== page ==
Background: Antibody sulfhydryl groups can act as effective carriers of reduced technetium and rhenium species for radioimmunodetection and radioimmunotherapy.
Methods: Intact immunoglobulin G and fragments were labeled with the isotopes and examined in vitro and in vivo.
Results: Technetium bound to intact immunoglobulin G was found to be the most stable species in vitro, but in vivo, clearances of technetium and rhenium bound to intact antibody were similar. Serum clearances were faster than those seen for the corresponding radioiodinated antibodies. In vivo clearance rates of the radiolabeled fragments were similar, with kidney uptake and retention seen. Rhenium-labeled antibodies, despite a greater tendency toward in vitro reoxidation than technetium-labeled antibodies, did not show enhanced kidney clearance in animal models. Rhenium-188 and technetium-99m were obtained from similar generator systems in carrier-free form. Using rhenium-188 spiked with cold rhenium, it was determined that approximately one rhenium atom per molecule of antibody can be conjugated directly. Rhenium-186 also was coupled at almost a 1:1 ratio to antibody.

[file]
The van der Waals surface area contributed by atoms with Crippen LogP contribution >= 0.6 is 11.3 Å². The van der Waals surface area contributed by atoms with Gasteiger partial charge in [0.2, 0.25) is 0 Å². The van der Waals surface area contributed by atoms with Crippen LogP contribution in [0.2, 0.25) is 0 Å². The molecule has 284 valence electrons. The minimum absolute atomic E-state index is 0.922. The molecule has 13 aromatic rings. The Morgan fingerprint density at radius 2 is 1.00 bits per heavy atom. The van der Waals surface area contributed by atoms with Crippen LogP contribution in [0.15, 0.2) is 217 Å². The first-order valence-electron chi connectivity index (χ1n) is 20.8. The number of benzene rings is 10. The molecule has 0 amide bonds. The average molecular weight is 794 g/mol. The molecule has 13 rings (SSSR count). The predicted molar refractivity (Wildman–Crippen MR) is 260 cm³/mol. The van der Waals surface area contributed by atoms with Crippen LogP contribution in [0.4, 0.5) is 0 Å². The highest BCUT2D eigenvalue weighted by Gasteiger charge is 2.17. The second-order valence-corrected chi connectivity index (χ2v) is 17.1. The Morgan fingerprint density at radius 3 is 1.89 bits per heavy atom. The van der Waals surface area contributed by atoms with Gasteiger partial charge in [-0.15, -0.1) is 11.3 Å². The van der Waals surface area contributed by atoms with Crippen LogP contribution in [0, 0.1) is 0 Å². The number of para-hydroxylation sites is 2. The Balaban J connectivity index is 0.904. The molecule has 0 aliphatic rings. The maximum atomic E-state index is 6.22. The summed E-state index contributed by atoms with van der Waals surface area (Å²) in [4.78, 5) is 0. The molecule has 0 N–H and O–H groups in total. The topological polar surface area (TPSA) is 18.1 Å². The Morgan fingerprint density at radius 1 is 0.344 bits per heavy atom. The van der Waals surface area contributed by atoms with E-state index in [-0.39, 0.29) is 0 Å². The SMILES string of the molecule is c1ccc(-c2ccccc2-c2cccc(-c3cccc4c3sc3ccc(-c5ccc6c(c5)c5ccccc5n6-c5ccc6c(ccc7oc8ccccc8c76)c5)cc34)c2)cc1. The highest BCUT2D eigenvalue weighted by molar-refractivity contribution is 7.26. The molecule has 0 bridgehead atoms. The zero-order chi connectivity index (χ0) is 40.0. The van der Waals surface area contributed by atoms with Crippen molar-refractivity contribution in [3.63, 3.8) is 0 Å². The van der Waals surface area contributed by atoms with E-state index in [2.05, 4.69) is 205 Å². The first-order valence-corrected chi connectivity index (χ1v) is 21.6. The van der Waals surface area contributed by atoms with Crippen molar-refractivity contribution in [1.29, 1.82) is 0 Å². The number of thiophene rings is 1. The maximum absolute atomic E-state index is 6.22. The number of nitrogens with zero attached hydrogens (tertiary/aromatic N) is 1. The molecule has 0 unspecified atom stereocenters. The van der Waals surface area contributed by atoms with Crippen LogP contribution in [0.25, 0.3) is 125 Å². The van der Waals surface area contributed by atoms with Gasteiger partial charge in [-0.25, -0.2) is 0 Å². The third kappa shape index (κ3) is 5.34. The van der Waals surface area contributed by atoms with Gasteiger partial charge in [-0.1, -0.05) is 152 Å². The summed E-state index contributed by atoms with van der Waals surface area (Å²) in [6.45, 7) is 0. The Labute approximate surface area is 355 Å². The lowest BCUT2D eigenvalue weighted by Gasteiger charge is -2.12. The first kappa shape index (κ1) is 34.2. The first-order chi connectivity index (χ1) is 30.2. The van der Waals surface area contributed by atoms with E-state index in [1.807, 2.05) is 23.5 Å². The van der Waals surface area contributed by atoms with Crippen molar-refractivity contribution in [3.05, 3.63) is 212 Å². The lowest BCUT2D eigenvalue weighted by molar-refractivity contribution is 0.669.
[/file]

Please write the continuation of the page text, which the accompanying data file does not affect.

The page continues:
Conclusions: Only radiolysis concerns will limit the amount of rhenium-188 conjugated to antibody. Large doses of antibody will be necessary to deliver rhenium-186 at this isotope's currently available specific activity. Otherwise, higher specific activity rhenium-186, and/or greater loading capacity of rhenium-186 onto antibody, will be needed to generate the type of product that will be usable at a clinical dose of several hundred millicuries.